Masculinity is commonly defined by a set of attributes, roles, and meanings. Some attributes are due to biological influences, while many are due to social and cultural constructs. Masculinity is typically associated with the male gender; however, at the core, masculinity has nothing to do with gender nor sexual orientation.
According to Chinese religion and philosophy, we are all born with Yin and Yang energy and we all have the ability to lean into both. In this philosophy, Yin represents feminine energy while Yang represents masculine energy. Masculine energy, or the Yang, refers to a spiritual level of resourcefulness, independence, willpower, control, clarity, stoicism, strength, and dominance.
Masculinity is also used to describe countries, cultures, and societies. Masculinity looks and means something different across age, race, ethnicity, region, culture, and class.
The emotional, sexual, and psychological stereotyping of females begins when the doctor says: "It's a girl.” ― Shirley Chisholm
Chisholm’s quote equally speaks truth to the experiences of those who are assigned male at birth. Gender ideology informs a cultural script that organizes emotions, cognitions and behaviors. In masculine countries and societies, people assigned male at birth are often praised for male physical strength, competition, dominance, sexual prowess as well as violence. Gender roles are explicitly distinct and are passed down through generations, just as any social construct is. We soak up messages from family, peers, teachers, and leaders just as we’re taught to, right? We listen to cis-hetero-gender-conforming attitudes and we witness stereotypical cultural messages. These same messages are reinforced by marketing in the media; they are in movies, television shows, comics, music, social media, and porn. Male and masculinized characters often embody action and adventure, self-control and control of others, anger and aggression, and logic and executive functioning while lacking emotional intelligence. Toys allotted to play with, and colors allotted to wear are organized by gender. House chores are selected, sports are pre-selected, and occupations are expected based on gender. These traditional rules spell out how and what one should feel based on the sex assigned at birth and we oftentimes almost blindly adopt them into our way of going through the world.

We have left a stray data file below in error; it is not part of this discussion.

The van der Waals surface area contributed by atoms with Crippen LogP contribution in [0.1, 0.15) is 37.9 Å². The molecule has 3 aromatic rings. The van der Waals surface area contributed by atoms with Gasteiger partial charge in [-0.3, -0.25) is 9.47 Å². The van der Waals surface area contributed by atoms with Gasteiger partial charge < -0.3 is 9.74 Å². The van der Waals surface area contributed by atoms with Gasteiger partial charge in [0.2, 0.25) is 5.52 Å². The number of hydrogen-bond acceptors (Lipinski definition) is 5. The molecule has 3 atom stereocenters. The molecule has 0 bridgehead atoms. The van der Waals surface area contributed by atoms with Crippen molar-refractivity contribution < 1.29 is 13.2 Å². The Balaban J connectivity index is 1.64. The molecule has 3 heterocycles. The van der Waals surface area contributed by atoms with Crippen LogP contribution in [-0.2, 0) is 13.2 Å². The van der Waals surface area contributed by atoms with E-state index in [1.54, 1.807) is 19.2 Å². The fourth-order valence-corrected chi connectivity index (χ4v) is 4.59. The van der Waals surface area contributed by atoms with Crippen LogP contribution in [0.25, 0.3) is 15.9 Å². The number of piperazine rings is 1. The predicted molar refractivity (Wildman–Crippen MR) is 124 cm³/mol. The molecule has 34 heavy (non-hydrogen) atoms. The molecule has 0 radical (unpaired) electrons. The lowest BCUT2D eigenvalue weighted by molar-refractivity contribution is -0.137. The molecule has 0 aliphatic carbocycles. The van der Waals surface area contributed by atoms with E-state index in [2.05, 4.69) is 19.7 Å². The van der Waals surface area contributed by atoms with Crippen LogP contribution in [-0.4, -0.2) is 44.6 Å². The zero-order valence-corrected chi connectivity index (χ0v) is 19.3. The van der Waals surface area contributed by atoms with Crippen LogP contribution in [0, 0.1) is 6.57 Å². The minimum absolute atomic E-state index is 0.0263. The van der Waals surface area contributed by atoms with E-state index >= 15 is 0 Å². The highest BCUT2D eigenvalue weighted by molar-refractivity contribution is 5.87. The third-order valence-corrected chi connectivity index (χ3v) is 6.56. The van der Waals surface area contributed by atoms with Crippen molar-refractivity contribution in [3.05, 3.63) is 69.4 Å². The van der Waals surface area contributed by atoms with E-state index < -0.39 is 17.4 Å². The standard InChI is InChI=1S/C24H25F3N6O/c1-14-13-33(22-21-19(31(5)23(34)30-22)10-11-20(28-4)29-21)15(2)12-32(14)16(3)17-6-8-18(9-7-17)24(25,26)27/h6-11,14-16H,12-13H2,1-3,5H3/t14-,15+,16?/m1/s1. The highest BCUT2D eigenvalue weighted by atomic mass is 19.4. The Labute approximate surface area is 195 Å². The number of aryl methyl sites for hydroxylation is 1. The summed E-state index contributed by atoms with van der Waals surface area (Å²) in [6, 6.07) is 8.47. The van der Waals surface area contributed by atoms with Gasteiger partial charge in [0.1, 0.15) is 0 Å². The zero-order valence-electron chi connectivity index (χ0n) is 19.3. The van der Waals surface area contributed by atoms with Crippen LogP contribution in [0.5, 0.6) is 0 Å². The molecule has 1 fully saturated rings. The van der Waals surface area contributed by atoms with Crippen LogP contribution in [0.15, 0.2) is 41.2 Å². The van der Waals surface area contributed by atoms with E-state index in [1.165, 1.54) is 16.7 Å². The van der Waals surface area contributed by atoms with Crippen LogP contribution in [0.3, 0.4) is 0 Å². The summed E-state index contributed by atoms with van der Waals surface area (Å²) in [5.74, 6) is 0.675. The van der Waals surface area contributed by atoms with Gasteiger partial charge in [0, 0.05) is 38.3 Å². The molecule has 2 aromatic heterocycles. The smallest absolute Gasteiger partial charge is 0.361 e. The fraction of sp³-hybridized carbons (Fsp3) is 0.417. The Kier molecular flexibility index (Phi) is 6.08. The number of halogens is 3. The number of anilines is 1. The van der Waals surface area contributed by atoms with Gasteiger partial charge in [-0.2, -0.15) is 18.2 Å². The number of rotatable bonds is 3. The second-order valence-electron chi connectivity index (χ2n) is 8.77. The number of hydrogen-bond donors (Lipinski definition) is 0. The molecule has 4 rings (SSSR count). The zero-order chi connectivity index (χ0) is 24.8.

We don't raise boys to be men. We raise boys to not be women or gay men. We don't affirm what a loving man is. … We're not supposed to be effeminate or care or love or be sensitive, and it's all utter BS because we are all these things. ― Don McPherson, author, activist, educator, and former National Football League and Canadian Football League quarterback (USA Today)
Toxic masculinity is a term that was coined by the mythopoetic men’s movement in the 1980s and 90s, defined as a narrowed, exaggerated form of traditionally masculine ideology. This extreme point on the spectrum shows up when ingrained, rigid messages become too much. Characteristics that are traditionally defined as feminine are not allotted. Men police other men based on a certain equation of masculinity and if you do not resemble traditional masculinity, you lack something. That if you are a man, then you can in no way resemble what a woman represents, leaving traits like vulnerability and empathy in the girl’s box. That if you like a certain color, engage in certain sexual behaviors, cannot quietly handle your emotions, then you must be gay; as if gay also means one tiny checkable box, and as if being gay makes you less of a man.